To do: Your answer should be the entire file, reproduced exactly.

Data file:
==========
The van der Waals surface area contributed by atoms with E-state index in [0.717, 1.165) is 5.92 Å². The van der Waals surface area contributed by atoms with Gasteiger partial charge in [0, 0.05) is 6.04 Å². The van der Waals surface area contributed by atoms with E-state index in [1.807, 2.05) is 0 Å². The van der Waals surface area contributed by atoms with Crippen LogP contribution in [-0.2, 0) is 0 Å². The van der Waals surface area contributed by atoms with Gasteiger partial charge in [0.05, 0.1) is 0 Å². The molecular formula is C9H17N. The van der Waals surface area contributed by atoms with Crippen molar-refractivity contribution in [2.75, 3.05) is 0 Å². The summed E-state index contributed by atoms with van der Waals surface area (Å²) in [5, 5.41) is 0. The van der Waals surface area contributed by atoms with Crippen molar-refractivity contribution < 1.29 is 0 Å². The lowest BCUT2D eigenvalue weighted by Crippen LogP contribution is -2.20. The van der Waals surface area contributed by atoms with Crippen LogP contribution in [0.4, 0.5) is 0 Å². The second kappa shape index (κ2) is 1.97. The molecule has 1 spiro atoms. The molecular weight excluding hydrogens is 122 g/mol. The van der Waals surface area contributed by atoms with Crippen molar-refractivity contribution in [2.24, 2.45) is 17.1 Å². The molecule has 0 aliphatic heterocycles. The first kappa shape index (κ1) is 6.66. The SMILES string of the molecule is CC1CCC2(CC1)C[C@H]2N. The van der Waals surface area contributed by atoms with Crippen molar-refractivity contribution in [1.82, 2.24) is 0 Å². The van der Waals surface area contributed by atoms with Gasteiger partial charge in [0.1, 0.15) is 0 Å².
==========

The van der Waals surface area contributed by atoms with E-state index in [0.717, 1.165) is 5.92 Å². The van der Waals surface area contributed by atoms with Gasteiger partial charge in [0, 0.05) is 6.04 Å². The van der Waals surface area contributed by atoms with E-state index in [1.807, 2.05) is 0 Å². The van der Waals surface area contributed by atoms with Crippen LogP contribution in [-0.2, 0) is 0 Å². The van der Waals surface area contributed by atoms with Gasteiger partial charge in [0.05, 0.1) is 0 Å². The molecular formula is C9H17N. The van der Waals surface area contributed by atoms with Crippen molar-refractivity contribution in [2.75, 3.05) is 0 Å². The summed E-state index contributed by atoms with van der Waals surface area (Å²) in [5, 5.41) is 0. The van der Waals surface area contributed by atoms with Crippen molar-refractivity contribution < 1.29 is 0 Å². The lowest BCUT2D eigenvalue weighted by Crippen LogP contribution is -2.20. The van der Waals surface area contributed by atoms with Crippen LogP contribution in [0.4, 0.5) is 0 Å². The second kappa shape index (κ2) is 1.97. The molecule has 1 spiro atoms. The molecular weight excluding hydrogens is 122 g/mol. The van der Waals surface area contributed by atoms with Crippen molar-refractivity contribution in [2.24, 2.45) is 17.1 Å². The molecule has 0 aliphatic heterocycles. The first kappa shape index (κ1) is 6.66. The SMILES string of the molecule is CC1CCC2(CC1)C[C@H]2N. The van der Waals surface area contributed by atoms with Crippen molar-refractivity contribution in [1.82, 2.24) is 0 Å². The van der Waals surface area contributed by atoms with Gasteiger partial charge in [0.1, 0.15) is 0 Å².